A federal judge has described a lawsuit alleging that President Trump and Roger Stone colluded with Russia and WikiLeaks as "flimsy" before tossing the suit out of court.

A federal judge has described a lawsuit alleging that President Trump and Roger Stone colluded with Russia and WikiLeaks as “flimsy” before tossing the suit out of court.

The lawsuit alleged that President Donald Trump’s campaign and former adviser Roger Stone conspired with Russia and WikiLeaks to publish hacked Democratic National Committee emails during the 2016 presidential race.

U.S. District Court Judge Ellen Huvelle said in a ruling Tuesday evening that the suit’s efforts to tie the Trump campaign and Stone’s alleged actions to the nation’s capital were too flimsy for the case to proceed in a Washington D.C. court.

It’s official. These “flimsy” and politically charged allegations disseminated by mainstream media on behalf of the Democratic Party simply do not stand up in court.

The Trump Campaign’s efforts to elect President Trump in D.C. are not suit-related contacts for those efforts did not involve acts taken in furtherance of the conspiracies to disseminate emails that harmed plaintiffs,” wrote Huvelle, an appointee of President Bill Clinton. “Campaign meetings, canvassing voters, and other regular business activities of a political campaign do not constitute activities related to the conspiracies alleged in the complaint.”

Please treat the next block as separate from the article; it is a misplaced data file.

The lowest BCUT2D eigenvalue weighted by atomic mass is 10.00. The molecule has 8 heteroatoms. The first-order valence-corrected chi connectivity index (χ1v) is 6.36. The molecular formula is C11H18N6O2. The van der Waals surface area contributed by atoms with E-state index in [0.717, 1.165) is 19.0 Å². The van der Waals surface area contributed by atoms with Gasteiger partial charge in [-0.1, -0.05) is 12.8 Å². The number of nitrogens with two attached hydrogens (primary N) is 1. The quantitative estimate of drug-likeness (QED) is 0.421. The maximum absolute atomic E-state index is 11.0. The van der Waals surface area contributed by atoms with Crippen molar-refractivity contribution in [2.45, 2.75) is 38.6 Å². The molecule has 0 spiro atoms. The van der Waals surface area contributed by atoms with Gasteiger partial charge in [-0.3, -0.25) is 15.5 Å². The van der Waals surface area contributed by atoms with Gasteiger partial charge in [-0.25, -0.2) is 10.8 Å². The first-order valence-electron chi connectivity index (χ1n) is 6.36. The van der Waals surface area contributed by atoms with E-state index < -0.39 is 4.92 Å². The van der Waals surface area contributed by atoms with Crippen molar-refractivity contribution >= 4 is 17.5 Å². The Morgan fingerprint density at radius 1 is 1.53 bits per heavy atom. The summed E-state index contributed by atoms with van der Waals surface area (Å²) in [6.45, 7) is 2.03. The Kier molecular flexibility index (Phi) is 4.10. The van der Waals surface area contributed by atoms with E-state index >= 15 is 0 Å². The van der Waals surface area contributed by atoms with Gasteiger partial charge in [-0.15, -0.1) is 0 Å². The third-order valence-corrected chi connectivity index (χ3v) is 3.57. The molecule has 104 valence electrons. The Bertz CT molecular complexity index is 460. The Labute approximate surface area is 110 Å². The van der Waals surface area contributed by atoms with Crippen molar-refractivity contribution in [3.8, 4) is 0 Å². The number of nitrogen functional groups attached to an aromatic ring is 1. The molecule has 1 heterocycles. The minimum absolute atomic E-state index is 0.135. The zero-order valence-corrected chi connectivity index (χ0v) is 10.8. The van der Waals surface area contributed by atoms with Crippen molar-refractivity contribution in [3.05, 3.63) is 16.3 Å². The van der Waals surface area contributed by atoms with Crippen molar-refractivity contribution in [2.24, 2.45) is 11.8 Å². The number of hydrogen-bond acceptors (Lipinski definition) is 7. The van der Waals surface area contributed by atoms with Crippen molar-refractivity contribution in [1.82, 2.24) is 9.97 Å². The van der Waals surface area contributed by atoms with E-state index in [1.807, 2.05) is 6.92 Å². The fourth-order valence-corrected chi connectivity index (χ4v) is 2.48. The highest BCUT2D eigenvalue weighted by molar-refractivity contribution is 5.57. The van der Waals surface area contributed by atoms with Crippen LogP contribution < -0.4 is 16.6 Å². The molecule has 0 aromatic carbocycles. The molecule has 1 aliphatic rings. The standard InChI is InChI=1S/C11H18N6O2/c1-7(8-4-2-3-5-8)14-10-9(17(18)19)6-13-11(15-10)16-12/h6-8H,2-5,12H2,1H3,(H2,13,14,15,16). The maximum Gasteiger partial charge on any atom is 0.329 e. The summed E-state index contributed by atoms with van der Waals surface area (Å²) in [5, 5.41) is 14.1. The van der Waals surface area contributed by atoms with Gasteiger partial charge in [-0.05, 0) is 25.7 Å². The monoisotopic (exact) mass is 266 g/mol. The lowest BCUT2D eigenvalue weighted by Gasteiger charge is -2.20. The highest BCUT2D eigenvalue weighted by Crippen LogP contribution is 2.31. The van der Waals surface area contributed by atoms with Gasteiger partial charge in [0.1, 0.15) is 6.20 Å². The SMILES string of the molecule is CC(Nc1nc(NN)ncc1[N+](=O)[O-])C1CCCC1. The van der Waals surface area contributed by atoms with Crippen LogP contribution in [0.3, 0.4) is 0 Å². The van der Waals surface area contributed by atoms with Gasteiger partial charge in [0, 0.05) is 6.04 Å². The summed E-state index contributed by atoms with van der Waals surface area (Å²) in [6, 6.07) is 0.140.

While Judge Huvelle made clear that her decision was a technical one based on issues of legal jurisdiction, and was not a definitive ruling on allegations that the Trump campaign struck an illicit deal with the Russians during the election, it does prove that allegations of Russian collusion are nothing more than conspiracy theories that hold absolutely no weight in a court of law.

Two DNC donors, Roy Cockrum and Eric Schoenberg, and former DNC staffer Scott Comer, filed the “flimsy” suit last year, alleging that the hacking invaded their privacy and that the Trump campaign and Stone had a role in unlawful activity.

According to Politico:

The Trump resistance group Protect Democracy, which filed the suit dismissed Tuesday, suggested it might refile the case elsewhere.

“While we are disappointed in and respectfully disagree with today’s decision from the District Court to dismiss this case on the grounds that it does not belong in Washington, D.C., this case is far from over,” Protect Democracy’s Ian Bassin said in a statement. ” It is clear that the the Court recognizes that there is sufficient evidence to suggest a conspiracy between the Trump Campaign and the Kremlin, but believes this case belongs in a different court. What today’s decision indicates is that the merits of this case will proceed somewhere.”

Attorneys for the Trump campaign and Stone did not immediately respond to requests for comment.